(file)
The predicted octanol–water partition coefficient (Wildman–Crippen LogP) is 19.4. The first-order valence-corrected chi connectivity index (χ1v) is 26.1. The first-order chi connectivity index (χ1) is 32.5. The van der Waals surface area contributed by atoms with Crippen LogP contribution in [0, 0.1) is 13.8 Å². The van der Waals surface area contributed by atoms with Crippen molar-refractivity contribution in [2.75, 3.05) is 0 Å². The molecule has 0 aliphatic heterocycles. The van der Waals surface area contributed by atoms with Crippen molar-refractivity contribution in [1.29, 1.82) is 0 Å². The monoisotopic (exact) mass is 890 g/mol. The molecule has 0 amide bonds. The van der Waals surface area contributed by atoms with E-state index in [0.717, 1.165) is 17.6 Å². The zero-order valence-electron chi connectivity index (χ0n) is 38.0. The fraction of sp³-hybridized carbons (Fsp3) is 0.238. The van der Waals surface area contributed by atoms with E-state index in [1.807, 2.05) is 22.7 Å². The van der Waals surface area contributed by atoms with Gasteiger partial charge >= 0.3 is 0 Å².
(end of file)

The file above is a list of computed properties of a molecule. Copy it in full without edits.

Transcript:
The predicted octanol–water partition coefficient (Wildman–Crippen LogP) is 19.4. The first-order valence-corrected chi connectivity index (χ1v) is 26.1. The first-order chi connectivity index (χ1) is 32.5. The van der Waals surface area contributed by atoms with Crippen LogP contribution in [0, 0.1) is 13.8 Å². The van der Waals surface area contributed by atoms with Crippen molar-refractivity contribution in [2.75, 3.05) is 0 Å². The molecule has 0 aliphatic heterocycles. The van der Waals surface area contributed by atoms with Crippen molar-refractivity contribution in [1.29, 1.82) is 0 Å². The monoisotopic (exact) mass is 890 g/mol. The molecule has 0 amide bonds. The van der Waals surface area contributed by atoms with E-state index in [0.717, 1.165) is 17.6 Å². The zero-order valence-electron chi connectivity index (χ0n) is 38.0. The fraction of sp³-hybridized carbons (Fsp3) is 0.238. The van der Waals surface area contributed by atoms with E-state index in [1.807, 2.05) is 22.7 Å². The van der Waals surface area contributed by atoms with Gasteiger partial charge >= 0.3 is 0 Å².